MORRILL, Maine — As soon as visitors to Simmons & Daughters Sugar House pushed open the pine door on Sunday, they were caught up in billows of steamy, sweet-smelling maple syrup vapor that rose up from the giant wood-burning stove.
It was Maine Maple Sunday, and although the unusual March warm snap has curtailed syrup production across the region, the annual celebration was as delicious as the rich amber syrup that one of the Simmons daughters ladled over paper cups of vanilla ice cream.
“We’re happy,” Chris Simmons, the father and an owner of the enterprise, said as he greeted neighbors and newcomers who came in from the rain to the warm sugarhouse. “A lot of people are coming, despite the weather. We’re pretty excited about the turnout.”
The sugarhouse was one of 125 open around the state on the last Sunday in March which welcomed visitors to participate in syrup and candy sampling, demonstrations of making syrup, sugarbush tours and a variety of other activities, according to the Maine Department of Agriculture, Food and Rural Resources.
A steady stream of visitors to the Simmons’ sugarhouse sampled syrup, breathed the perfumed air and watched as a young man slid long pieces of firewood into the red-hot stove.
It was Stephen Combes’ first time in a sugarhouse. The New Orleans native recently moved to Hallowell, and carried a glass jar of syrup under his arm.
“It’s really neat to see the process of how they do it,” he said.
Megan Saunders, originally of Napa Valley, Calif., but now living in Augusta, also had her first syrup-making experience.
“It’s awesome. It’s very modern, compared to what I was thinking,” she said.
While Saunders said she had imagined people hauling buckets of sap from the woods to a fireplace, the actual syrup-making process had a timeless feel.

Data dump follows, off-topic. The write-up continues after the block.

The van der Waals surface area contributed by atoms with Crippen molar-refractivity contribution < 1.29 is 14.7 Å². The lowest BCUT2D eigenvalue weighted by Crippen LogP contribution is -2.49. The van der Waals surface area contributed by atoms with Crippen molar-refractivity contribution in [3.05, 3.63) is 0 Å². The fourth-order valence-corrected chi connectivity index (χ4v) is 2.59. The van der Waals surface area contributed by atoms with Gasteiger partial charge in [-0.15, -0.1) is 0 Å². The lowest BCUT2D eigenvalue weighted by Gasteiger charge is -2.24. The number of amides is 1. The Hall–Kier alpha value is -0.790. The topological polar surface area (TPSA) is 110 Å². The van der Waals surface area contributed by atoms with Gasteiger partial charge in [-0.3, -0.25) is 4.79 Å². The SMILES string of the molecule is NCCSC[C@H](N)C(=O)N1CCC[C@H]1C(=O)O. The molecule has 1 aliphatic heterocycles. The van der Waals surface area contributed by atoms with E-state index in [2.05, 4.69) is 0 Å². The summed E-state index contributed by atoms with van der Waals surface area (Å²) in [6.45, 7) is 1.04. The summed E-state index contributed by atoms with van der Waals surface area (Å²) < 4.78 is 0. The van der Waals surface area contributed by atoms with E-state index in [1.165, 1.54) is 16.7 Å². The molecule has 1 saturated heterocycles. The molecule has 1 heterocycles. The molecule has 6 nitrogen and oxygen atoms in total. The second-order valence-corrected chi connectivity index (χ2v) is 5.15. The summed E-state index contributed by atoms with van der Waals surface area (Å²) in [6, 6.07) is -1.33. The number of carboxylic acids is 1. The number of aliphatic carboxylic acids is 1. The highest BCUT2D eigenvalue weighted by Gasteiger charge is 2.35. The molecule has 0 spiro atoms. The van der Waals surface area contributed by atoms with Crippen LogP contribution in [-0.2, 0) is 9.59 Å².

Gallons of filtered sap flowed through pipes from a tank in the sugarhouse loft to the wood-burning evaporator. There, the clear, thin sap gradually became darker and thicker as it progressed through channels to a spigot on the far end where it emerged as syrup.
Simmons said that the warm snap has cut sap production to about half of what’s normal. This year, there are 700 taps placed in trees around the family farm, but the expectation is that they will generate much less syrup than last spring’s 150 gallons.
Other sugar makers, he said, have called the spring of 2012 the “worst of the worst,” when it comes to maple syrup.
“Last year was the best of the best,” he said.
Last year, Maine trees sported 1.47 million taps and produced 360,000 gallons of maple syrup, a 14 percent increase from 2010, according to a press release from the state. The latest yearly figures show that Maine generated nearly $13 million in revenue from the maple industry, according to the Maine Department of Agriculture, Food and Rural Resources.
Maine was the third-largest producer of maple syrup in the U.S. in 2011, behind Vermont and New York.
But David Simmons, Chris Simmons’ own father and a longtime dairy farmer, said that the maple trees already have started to blossom after the unseasonable weather, which means the sap has stopped flowing.
“It just warmed up too fast,” he said. “It’s been cut short, I’ll tell you, by the weather.”
He said that it would stand to reason if maple syrup prices rise this year because the supply has significantly diminished.
Frank Walsh was another family member and commercial syrup maker from Poughkeepsie, N.Y. He said that his season also was “very poor,” lasting perhaps three weeks instead of the usual four to six.
“Very bad for business,” he said succinctly.
But the short season did not diminish anyone’s enjoyment of the maple syrup.
Will and Charlene Childs of Carmel said that they had stopped in to check out Maine Maple Sunday, and liked what they found.
“It’s delicious,” Will Childs said around a bite of syrup-soaked ice cream. “It’s fantastic. It’s really fun, and it’s great to be out. It’s a beautiful part of the state.”